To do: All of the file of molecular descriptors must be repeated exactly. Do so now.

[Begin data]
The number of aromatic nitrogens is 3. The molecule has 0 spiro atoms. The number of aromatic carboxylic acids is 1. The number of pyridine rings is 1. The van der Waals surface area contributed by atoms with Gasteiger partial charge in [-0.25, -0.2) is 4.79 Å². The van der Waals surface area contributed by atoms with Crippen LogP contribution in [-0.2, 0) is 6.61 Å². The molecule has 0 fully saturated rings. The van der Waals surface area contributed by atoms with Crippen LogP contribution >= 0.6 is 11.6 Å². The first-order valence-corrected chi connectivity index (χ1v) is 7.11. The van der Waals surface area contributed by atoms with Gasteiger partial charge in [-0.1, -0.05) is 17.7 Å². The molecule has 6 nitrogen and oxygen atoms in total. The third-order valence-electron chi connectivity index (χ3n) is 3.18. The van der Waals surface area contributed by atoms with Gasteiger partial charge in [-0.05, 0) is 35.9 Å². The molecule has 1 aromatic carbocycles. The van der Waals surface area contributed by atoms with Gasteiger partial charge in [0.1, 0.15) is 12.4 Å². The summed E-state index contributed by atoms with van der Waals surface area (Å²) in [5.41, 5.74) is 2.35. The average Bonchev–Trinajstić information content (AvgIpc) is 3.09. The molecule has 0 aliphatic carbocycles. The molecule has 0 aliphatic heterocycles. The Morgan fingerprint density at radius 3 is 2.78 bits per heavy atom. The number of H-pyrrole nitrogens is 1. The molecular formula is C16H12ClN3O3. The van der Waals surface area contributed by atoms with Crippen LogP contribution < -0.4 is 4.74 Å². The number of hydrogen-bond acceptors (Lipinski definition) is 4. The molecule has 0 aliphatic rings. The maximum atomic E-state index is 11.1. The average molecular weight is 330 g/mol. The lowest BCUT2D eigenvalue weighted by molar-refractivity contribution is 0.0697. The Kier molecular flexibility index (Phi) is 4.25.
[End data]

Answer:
The number of aromatic nitrogens is 3. The molecule has 0 spiro atoms. The number of aromatic carboxylic acids is 1. The number of pyridine rings is 1. The van der Waals surface area contributed by atoms with Gasteiger partial charge in [-0.25, -0.2) is 4.79 Å². The van der Waals surface area contributed by atoms with Crippen LogP contribution in [-0.2, 0) is 6.61 Å². The molecule has 0 fully saturated rings. The van der Waals surface area contributed by atoms with Crippen LogP contribution >= 0.6 is 11.6 Å². The first-order valence-corrected chi connectivity index (χ1v) is 7.11. The van der Waals surface area contributed by atoms with Gasteiger partial charge in [-0.1, -0.05) is 17.7 Å². The molecule has 6 nitrogen and oxygen atoms in total. The third-order valence-electron chi connectivity index (χ3n) is 3.18. The van der Waals surface area contributed by atoms with Gasteiger partial charge in [-0.05, 0) is 35.9 Å². The molecule has 1 aromatic carbocycles. The van der Waals surface area contributed by atoms with Gasteiger partial charge in [0.1, 0.15) is 12.4 Å². The summed E-state index contributed by atoms with van der Waals surface area (Å²) in [5.41, 5.74) is 2.35. The average Bonchev–Trinajstić information content (AvgIpc) is 3.09. The molecule has 0 aliphatic carbocycles. The molecule has 0 aliphatic heterocycles. The Morgan fingerprint density at radius 3 is 2.78 bits per heavy atom. The number of H-pyrrole nitrogens is 1. The molecular formula is C16H12ClN3O3. The van der Waals surface area contributed by atoms with Crippen LogP contribution < -0.4 is 4.74 Å². The number of hydrogen-bond acceptors (Lipinski definition) is 4. The molecule has 0 aliphatic rings. The maximum atomic E-state index is 11.1. The average molecular weight is 330 g/mol. The lowest BCUT2D eigenvalue weighted by molar-refractivity contribution is 0.0697. The Kier molecular flexibility index (Phi) is 4.25.